BEWARE CRUEL CON; Sob story fails to trick buyer.Byline: LOUISA RILEY
MOST people are aware of internet and phone scams involving requests for bank details from abroad, but now a new scam (SCSI Configured AutoMatically) A subset of Plug and Play that allows SCSI IDs to be changed by software rather than by flipping switches or changing jumpers. Both the SCSI host adapter and peripheral must support SCAM. See SCSI. has emerged targeting horse owners.
Examiner reader Lesley McKay saw an advert on a horse website advertising a Friesian gelding gelding
castrated male horse. available to adopt for pounds 400.
The horse was described as a good all rounder, safe, sound and sensible and looking for a good home.
Intrigued, Lesley emailed the seller and got an extremely sad email back explaining the owner, a pastor from the Shetland Isles, had lost his daughter in a car accident three months earlier and the horse belonged to her.
According to according to
1. As stated or indicated by; on the authority of: according to historians.
2. In keeping with: according to instructions.
3. the email, the pastor wanted to give the horse away for a nominal fee plus the cost of transport.
Lesley explained: "I was moved by the story and I thought, 'wow this is too good to be true!' After a few more emails were exchanged, including one with a supposed copy of the horse's passport, Lesley rang the seller.
She spoke to a man who claimed he was from Holland, but had a Caribbean accent, and said he would be arranging transport.
As the horse was in the Shetland Isles, it was too far to visit first so the horse had to be sold unseen.
Lesley then received another phone call from a different Caribbean man and an email from Rollings Pet Cargo, telling her all about the delivery details and costs.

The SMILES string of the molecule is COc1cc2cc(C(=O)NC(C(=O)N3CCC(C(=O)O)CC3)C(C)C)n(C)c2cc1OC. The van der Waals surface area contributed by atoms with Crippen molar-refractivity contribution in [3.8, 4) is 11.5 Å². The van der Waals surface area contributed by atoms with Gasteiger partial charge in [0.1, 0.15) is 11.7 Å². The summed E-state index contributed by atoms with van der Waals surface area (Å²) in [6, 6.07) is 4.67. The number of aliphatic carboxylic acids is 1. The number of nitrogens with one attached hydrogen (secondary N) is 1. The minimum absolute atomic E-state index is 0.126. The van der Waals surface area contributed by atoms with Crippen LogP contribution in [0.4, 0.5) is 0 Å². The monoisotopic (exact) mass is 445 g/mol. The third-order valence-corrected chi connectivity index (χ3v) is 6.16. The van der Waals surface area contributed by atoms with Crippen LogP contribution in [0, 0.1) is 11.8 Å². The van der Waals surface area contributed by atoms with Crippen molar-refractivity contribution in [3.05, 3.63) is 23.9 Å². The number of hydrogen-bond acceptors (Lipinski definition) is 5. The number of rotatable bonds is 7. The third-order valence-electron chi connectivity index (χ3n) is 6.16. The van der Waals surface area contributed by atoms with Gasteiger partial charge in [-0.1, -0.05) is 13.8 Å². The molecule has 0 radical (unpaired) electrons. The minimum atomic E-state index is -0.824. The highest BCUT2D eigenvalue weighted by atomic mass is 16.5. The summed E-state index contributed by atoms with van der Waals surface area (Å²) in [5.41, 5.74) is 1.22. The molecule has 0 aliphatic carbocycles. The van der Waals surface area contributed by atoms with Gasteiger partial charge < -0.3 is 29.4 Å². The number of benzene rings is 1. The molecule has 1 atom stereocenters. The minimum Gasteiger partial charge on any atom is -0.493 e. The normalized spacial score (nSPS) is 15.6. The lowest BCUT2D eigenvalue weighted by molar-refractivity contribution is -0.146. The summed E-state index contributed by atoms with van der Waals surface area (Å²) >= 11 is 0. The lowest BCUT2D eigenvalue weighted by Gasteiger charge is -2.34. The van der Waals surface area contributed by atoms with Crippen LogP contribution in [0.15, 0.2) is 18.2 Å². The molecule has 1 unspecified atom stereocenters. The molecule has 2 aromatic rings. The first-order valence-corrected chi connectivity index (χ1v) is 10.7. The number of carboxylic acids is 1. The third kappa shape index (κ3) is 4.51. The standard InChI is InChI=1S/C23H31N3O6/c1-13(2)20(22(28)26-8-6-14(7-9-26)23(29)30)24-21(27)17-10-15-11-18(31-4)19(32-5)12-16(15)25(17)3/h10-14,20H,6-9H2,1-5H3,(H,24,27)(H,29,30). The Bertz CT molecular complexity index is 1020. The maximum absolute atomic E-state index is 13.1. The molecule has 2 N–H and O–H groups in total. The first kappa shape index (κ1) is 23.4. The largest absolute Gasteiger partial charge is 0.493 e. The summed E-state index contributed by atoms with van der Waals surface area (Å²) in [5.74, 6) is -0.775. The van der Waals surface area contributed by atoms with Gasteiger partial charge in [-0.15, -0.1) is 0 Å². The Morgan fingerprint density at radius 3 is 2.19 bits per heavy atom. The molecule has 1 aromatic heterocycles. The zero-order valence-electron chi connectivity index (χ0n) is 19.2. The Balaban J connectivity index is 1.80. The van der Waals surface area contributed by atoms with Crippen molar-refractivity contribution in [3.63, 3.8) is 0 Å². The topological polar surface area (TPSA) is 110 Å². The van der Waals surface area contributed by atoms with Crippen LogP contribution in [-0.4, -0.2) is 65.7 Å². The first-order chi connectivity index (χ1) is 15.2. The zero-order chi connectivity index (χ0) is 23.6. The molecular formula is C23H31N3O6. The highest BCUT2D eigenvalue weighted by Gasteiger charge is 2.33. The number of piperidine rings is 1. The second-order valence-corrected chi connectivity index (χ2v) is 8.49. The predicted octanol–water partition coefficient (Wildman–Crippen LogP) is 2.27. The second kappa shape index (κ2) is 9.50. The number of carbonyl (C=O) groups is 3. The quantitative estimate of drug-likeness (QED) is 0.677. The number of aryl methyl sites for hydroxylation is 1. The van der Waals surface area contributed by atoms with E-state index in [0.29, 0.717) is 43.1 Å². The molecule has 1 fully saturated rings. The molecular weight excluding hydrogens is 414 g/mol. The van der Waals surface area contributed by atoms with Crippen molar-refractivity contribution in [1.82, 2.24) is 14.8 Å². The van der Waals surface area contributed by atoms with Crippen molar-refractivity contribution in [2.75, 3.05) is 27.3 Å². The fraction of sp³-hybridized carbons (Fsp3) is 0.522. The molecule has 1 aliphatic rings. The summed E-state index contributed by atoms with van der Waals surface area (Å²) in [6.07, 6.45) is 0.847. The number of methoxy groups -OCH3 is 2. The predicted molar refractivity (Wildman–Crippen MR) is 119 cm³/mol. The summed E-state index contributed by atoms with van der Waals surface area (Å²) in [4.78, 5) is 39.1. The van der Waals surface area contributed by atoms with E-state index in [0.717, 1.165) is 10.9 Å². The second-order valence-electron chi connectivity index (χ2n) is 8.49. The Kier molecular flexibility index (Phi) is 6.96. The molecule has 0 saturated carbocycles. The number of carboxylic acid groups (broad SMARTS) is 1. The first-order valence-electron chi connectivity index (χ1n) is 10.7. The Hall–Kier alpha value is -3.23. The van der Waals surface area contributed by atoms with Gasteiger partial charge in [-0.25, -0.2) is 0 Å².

They requested a pounds 500 Moneygram to cover the initial transportation costs. They wanted this payment immediately as they said they would send the horse the next day but the details for the payment were for a company in Cameroon!
Lesley, by this time, was extremely suspicious, so requested the Livery Yard A livery yard is a British name for stables where the owners normally pay a weekly or monthly fee to keep their horses there. This may be referred to as boarding in the USA. contact details and the name of a local vet so she could get the horse checked before transportation.
She never heard anything back.
Lesley says: "This is a despicable scam aimed at us softie Short for "Microsoftie," a person who works for Microsoft. horse owners. The emails were so well written and the story was really sad. The photos looked genuine too."
Although buyers usually take every precaution when buying a horse, don't let a low price override your usual instincts.
If the sale is genuine, the owner will be happy to answer any questions and let a vet check the horse. Never send bank details or money beforehand.
As Lesley found out, if it sounds too good to be true, it probably is!